According to Homer, the plant moly, that originated from the blood of the giant Picolous, has a snow white flower and a black bottom. Curious as always, science tried to find out what herb Homer was writing about. Scientists do not believe in magic and think that Circe gave the men something that made them hallucinate, thereafter behaving like pigs. The galanthus has a substance (galamantina) that annihilates hallucinations, so it is said that moly is a snowdrop.

These little flowers have properties that matter. Theophrastus long ago mentioned their anti-poison faculty and nowadays those snow white flowers also are used in the battle against Alzheimer’s. Their playful clocks jingle in order to call the spring. However they are not the only ones calling out for this season: the island has just had its yearly transformation into a colourful flower park. In all kinds of colours, anemones giggle on grassy lands, tapestries of daisies stretch lazily under the olive trees, dandelions and other yellow flowers colour the grassy verges of the country roads, along the sea purple-pink gillyflowers open amongst spare grass and stones at the beach and orchids appear in special places.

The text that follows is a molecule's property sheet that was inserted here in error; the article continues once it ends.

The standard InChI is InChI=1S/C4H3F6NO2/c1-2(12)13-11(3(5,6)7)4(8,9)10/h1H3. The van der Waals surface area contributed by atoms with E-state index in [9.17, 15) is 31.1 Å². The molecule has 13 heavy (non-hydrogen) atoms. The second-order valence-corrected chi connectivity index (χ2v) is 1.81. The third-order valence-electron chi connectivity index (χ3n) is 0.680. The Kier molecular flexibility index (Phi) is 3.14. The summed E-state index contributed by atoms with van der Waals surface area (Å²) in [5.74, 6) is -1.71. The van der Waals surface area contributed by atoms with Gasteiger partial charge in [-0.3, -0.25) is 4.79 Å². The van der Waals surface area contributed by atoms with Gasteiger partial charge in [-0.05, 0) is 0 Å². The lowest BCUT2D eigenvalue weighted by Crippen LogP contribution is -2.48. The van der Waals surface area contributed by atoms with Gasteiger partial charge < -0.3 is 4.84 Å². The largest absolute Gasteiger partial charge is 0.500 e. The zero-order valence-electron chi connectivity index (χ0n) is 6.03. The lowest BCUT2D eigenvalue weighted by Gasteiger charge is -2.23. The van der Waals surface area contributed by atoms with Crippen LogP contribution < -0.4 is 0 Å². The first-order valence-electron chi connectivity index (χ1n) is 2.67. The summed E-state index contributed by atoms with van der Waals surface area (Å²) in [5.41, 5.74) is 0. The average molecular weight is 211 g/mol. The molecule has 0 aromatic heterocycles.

Last week we went to the chestnut woods above Agiasos. I did not expect lots of flowers in the dark, moist wood, but we were immediately welcomed by masses of alpine squill, like the blue sky did descend on earth. So enchanting! It got even better. A little further on, we were greeted by meadows filled with thousands of snow drops. It looked magical! It was only the second time I have seen these little snow clocks on Lesvos.

I wonder if these delicate flowers (or any other plant) can be used as an antidote for nerve agents. Nature has an answer for mostly everything. The Greek gods knew that: they didn't need complicated formulae or laboratories to punish people and did not leave chemical tracks. They just took what was needed from nature.

(with thanks to Mary Staples)

© Smitaki 2018

Monday, 5 March 2018

March 3 – Sigri Harbour

(Sigri Harbour)

A quiet, small village, at the utmost western point of the island, surrounded by rugged impressive mountains, 'at the end of the road', as they say. This is lovely Sigri, a world on its own on Lesvos because it always is cool in the summer due to the wind that seldom lies down.